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“‘Do you know, I always thought unicorns were fabulous monsters, too? I never saw one alive before!’
Well, now that we have seen each other,’ said the unicorn, ‘if you’ll believe in me, I’ll believe in you.’”
~ Through the Looking-Glass, and What Alice Found There, Lewis Carroll, 1871
The Unicorn, the fabled creature described since antiquity, appears in many cultures throughout the ages – and is importantly inked to Scottish mythology. A symbol of masculinity and power, purity and innocence – the Unicorn was first used on the Scottish royal coat of arms by William I in the 12th century. This tartan was inspired by Monoceros (derived from the Latin for unicorn), a faint star constellation lying to the east of Orion in the northern sky on the celestial equator, and is intended to visibly portray the pure white and grey shades of this mythological beast. The yellow pivot, a single gold stripe, represents the horn; the white pivot, and cluster of fine grey stripes, represents the corresponding Monoceros star chart. The unicorn representing Scotland in the coat of arms is always depicted bounded by a golden chain, which is often seen passing around its neck and wrapping all around its body. The unicorn was believed to be the strongest of all animals – wild and untamed, and could only be humbled by a virgin maiden. In heraldry, uniforms are depicted in the following attitudes: rampant (standing on two legs), passant (striding), sejant (sitting), couchant (lying down), courant (running), coward (tail between legs), dormant (sleeping), salient (leaping), statant (standing on 4 legs) , and pascuant (grazing)! 🦄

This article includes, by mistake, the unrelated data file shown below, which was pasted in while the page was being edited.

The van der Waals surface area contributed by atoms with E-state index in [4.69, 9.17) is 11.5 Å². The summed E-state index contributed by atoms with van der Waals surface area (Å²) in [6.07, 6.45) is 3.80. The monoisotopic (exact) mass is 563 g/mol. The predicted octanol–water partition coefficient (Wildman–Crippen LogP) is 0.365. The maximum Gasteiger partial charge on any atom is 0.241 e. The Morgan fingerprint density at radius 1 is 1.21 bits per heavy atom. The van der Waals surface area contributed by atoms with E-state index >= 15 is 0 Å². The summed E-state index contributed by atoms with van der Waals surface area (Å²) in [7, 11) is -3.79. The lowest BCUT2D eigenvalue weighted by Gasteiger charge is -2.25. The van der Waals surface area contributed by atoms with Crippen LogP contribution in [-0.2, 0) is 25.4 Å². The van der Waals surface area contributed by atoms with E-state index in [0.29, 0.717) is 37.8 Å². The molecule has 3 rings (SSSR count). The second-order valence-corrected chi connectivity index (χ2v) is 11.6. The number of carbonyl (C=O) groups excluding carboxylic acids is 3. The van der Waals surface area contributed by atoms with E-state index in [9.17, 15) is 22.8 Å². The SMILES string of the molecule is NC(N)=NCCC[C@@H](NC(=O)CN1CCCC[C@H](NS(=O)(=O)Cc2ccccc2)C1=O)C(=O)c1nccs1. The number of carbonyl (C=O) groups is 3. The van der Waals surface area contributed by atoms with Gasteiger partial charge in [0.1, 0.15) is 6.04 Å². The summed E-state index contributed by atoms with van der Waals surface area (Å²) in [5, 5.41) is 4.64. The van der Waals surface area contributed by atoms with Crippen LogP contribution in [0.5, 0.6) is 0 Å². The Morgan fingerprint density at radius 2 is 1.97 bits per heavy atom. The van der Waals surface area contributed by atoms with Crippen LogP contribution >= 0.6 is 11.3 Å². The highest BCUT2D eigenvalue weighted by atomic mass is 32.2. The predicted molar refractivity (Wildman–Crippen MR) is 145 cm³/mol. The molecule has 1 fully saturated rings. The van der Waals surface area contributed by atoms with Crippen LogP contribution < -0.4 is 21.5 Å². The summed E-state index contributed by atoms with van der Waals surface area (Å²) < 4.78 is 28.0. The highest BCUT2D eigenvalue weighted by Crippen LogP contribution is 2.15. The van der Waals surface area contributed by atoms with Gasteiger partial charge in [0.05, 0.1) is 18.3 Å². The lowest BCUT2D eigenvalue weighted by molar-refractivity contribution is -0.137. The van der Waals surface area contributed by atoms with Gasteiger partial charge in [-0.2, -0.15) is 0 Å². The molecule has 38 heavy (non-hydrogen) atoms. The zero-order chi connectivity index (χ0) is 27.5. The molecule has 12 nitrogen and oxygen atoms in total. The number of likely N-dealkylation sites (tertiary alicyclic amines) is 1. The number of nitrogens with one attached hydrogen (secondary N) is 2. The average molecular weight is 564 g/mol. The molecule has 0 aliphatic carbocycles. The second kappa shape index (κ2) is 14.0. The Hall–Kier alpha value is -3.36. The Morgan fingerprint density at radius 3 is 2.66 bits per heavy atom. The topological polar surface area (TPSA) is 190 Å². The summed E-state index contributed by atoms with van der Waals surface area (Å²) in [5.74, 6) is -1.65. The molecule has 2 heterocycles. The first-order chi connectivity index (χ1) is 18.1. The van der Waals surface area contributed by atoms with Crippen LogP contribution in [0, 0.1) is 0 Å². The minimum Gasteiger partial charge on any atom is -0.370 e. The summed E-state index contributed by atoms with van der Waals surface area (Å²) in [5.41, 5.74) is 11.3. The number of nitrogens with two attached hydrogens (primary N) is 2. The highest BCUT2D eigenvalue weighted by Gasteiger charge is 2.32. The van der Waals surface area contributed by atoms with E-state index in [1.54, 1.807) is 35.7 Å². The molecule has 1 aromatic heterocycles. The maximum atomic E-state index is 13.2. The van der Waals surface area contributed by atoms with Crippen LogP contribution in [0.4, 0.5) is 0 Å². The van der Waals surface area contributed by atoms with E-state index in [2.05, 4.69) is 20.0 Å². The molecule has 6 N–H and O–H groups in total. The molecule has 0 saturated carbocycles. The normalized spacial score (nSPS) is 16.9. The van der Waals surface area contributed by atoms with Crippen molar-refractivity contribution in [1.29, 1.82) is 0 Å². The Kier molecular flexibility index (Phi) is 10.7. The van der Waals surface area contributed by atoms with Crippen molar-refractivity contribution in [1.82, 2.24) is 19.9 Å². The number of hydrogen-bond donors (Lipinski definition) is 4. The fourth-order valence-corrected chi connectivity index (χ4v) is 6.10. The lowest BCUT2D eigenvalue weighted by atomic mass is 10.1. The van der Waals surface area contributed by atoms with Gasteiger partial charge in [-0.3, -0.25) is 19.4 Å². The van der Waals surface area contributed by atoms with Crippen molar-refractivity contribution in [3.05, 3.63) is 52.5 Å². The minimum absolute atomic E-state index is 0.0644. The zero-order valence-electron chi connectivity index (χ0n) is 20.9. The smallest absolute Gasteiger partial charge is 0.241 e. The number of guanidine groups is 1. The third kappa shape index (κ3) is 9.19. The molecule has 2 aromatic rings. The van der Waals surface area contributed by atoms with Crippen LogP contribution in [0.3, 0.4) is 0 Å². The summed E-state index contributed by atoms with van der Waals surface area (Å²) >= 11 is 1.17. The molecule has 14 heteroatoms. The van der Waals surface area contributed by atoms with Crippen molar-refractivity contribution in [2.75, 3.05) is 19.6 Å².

The unicorn was first used on the Scottish royal coat of arms by William I in the 12th century and began to increasingly appear in representations of Scotland's sovereignty and nationhood.
In the 15th century, when King James III came to power, gold coins were minted with the unicorn on them. After Scotland and England unified under the reign of James VI of Scotland in 1603, the Scottish Royal Arms used two unicorns supporting a shield.
However, after James VI became James I of England and Ireland, he replaced the unicorn on the left of the shield with the national animal of England, the lion, to show that the countries were indeed united.
This historic and ongoing rivalry between the nations was represented in the nursery rhyme "The Lion and the Unicorn":
"The lion and the unicorn
Were fighting for the crown
The lion beat the unicorn
All around the town.
Some gave them white bread,
And some gave them brown;
Some gave them plum cake
and drummed them out of town.
And when he had beat him out,
He beat him in again;
He beat him three times over,
His power to maintain."
This tartan, by Steven Patrick Sim, represents the Monoceros, the Latin word for unicorn.
The tartan was created to represent Monoceros, a faint star constellation lying to the east of Orion in the northern sky on the celestial equator, 700 light years from Earth. Derived from Latin – the name meaning ‘the Unicorn’ – the star formation was first recorded in 1612 by Dutch astronomer and clergyman Pertrus Plancius. The tartan is intended to visibly portray the pure white and grey shades of the Unicorn; the yellow pivot, a single gold stripe, represents the horn; the white pivot, and cluster of fine grey stripes, represents the Monoceros star chart. The Unicorn (a fabled creature being described since antiquity) appears in many cultures throughout the ages – importantly being linked to Scottish mythology for centuries. A symbol of masculinity and power, purity and innocence – the Unicorn was first used on the Scottish royal coat of arms by William I in the 12th century.
For a list of places to travel in Scotland and see a unicorn, including the gatepost at the Palace of Holyroodhouse, click the antique line engraving of the unicorn constellation!